Could it be that the generals are all towing the Defense/Pentagon line - that the stated plan all along has been to turn Iraq over to the Iraqis?

DoD News Briefing with Secretary Rumsfeld and General Pace 6/14/05

Q: Could we follow on that? What are you hearing from the generals in Iraq? There have been varied reports about the status of Iraqi security forces, whether they're really getting the job done. Some Iraqi commanders are even doubting their own ability to stand up without U.S. forces backing them up.

General Pace, can you give us --

GEN. PACE: Sure, I'd be happy to.

Q: -- a realistic update of what you're looking at now?

GEN. PACE: I'll use one example. Let's just use Iraqi army battalions. In May of 2004, there was one -- count them --, one Iraqi army battalion that was deployable anywhere inside that country. Today, there are over 100 battalions, not all of which are fully capable of independent operations right now, but we have from the U.S. commanders in the field, who are working side by side with them, a breakdown of readiness capability -- like we provide for our own troops -- that tell us how many of each type of battalion are available for country-wide deployment; how many are best still to stay in the local vicinity; how many still need more training.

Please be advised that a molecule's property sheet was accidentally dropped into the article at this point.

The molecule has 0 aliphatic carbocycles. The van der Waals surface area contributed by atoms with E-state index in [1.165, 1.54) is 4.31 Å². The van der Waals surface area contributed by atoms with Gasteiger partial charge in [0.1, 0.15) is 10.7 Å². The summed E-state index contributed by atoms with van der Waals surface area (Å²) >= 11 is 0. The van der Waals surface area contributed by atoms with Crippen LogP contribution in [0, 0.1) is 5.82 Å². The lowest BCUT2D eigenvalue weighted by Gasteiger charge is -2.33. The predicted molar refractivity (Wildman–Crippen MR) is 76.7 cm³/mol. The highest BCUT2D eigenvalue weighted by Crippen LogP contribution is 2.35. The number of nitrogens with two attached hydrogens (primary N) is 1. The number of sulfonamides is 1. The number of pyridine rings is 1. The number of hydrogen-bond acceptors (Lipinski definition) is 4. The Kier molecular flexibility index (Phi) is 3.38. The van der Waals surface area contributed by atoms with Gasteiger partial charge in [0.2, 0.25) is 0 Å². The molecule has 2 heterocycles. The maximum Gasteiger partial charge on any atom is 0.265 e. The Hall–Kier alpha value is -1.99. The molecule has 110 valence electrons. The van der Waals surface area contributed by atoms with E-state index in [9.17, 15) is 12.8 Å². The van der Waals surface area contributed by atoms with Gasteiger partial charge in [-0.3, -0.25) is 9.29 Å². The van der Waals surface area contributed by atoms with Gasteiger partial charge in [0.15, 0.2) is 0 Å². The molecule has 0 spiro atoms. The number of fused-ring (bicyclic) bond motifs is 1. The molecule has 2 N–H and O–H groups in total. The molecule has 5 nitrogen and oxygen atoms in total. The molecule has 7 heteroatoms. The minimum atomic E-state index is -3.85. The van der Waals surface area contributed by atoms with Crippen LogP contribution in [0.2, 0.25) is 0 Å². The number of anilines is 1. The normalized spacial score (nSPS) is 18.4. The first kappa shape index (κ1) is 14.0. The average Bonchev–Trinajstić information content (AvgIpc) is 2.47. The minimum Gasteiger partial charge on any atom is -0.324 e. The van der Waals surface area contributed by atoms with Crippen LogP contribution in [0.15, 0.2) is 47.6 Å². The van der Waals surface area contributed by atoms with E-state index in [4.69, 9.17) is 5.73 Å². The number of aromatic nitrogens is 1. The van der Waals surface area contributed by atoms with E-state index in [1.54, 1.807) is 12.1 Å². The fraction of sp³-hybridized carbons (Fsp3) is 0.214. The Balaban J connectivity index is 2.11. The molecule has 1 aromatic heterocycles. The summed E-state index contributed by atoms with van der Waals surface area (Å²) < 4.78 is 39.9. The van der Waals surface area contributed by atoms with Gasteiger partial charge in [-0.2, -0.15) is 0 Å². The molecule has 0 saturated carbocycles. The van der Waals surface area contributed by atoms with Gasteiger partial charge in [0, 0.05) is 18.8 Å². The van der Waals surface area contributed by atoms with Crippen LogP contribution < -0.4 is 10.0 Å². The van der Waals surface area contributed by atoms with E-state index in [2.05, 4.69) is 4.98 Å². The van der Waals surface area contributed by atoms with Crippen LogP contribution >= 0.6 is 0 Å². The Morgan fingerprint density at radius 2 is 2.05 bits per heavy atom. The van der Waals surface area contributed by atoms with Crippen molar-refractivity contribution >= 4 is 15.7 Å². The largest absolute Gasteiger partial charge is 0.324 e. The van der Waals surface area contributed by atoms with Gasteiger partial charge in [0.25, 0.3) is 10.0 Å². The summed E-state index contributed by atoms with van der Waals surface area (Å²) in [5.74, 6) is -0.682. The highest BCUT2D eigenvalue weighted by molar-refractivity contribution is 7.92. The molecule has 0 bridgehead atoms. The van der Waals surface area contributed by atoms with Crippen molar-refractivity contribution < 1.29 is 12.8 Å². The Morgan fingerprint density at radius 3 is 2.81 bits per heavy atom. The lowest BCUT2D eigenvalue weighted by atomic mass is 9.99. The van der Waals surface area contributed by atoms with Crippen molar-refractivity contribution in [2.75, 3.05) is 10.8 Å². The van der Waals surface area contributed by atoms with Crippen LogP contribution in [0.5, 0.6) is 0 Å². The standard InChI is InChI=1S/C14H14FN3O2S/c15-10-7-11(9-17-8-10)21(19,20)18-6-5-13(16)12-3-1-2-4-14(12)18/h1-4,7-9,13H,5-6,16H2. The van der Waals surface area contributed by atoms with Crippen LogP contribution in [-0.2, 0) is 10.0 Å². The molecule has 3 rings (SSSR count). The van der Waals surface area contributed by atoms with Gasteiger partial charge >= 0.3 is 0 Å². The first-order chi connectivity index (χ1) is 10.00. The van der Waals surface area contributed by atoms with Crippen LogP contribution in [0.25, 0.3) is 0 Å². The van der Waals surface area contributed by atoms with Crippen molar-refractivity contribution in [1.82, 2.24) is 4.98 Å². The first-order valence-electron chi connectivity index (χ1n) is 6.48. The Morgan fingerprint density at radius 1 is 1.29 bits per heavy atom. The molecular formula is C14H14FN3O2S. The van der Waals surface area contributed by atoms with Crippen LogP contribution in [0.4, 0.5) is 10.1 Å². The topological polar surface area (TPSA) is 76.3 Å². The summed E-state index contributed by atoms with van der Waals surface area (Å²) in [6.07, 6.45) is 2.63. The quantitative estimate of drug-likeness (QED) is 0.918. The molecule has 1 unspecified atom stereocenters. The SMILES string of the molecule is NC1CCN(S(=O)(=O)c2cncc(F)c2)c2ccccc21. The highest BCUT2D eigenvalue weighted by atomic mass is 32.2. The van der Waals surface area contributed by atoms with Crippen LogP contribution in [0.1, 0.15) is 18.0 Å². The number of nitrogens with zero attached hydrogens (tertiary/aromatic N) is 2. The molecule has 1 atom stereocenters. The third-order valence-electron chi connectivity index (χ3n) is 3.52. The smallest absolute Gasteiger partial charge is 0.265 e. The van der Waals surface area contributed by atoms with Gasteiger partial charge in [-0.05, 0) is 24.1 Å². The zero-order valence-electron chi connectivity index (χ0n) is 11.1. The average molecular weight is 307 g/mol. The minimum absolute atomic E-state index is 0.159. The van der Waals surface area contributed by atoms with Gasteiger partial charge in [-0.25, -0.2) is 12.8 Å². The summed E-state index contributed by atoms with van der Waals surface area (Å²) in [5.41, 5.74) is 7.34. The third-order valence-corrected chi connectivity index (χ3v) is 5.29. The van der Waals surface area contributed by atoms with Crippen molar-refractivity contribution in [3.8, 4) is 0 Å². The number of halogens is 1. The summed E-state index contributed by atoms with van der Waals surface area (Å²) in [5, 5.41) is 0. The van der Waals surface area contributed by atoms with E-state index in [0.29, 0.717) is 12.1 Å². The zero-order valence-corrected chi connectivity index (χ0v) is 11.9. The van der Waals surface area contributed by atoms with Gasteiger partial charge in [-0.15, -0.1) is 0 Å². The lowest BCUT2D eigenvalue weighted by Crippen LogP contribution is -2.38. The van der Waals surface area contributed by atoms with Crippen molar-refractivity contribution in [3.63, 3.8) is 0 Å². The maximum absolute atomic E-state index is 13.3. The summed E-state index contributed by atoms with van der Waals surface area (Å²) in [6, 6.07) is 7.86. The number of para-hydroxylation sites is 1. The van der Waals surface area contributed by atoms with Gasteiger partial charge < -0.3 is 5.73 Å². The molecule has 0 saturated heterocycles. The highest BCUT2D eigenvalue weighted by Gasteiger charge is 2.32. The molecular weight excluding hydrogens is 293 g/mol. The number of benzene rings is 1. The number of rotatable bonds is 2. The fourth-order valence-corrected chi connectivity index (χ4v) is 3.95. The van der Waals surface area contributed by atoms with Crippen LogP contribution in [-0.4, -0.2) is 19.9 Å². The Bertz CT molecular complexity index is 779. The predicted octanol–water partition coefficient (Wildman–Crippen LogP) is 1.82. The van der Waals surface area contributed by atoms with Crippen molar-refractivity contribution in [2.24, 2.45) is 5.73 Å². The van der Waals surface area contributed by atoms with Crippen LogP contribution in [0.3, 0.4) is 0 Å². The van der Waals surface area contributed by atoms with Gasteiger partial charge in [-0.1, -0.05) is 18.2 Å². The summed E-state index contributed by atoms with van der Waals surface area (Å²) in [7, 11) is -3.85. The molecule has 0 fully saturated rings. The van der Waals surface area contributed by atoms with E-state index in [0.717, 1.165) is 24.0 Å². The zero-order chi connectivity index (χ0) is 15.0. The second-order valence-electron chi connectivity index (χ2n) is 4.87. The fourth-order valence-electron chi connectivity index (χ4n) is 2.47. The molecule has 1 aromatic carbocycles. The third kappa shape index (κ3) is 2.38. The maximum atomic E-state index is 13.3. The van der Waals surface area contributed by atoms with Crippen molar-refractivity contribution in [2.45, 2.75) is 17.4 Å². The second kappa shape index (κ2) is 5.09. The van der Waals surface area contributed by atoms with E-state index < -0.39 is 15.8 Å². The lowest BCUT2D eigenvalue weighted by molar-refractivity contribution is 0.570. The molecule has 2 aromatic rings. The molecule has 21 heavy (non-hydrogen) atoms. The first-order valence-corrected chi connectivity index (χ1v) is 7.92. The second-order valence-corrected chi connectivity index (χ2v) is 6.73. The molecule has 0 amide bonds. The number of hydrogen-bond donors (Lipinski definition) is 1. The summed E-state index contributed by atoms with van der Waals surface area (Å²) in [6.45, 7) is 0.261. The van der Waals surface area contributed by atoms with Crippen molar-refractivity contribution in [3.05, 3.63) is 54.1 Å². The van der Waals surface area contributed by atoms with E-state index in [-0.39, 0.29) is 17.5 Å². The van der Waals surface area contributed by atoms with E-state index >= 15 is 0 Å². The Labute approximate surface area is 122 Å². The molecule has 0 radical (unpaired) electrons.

All that is very positive. The numbers of battalions that are operating first side by side with us has increased dramatically. Then, those that are operating independent, as Iraqi units under their own country's orders, has increased dramatically. The numbers of Iraqi army brigades has increased. So everything about the train and equip program over this last year, under General Casey and General Petraeus, has gone extremely well. They're at just shy of 200,000 total security forces right now. Just shy of that. All not fully trained and equipped --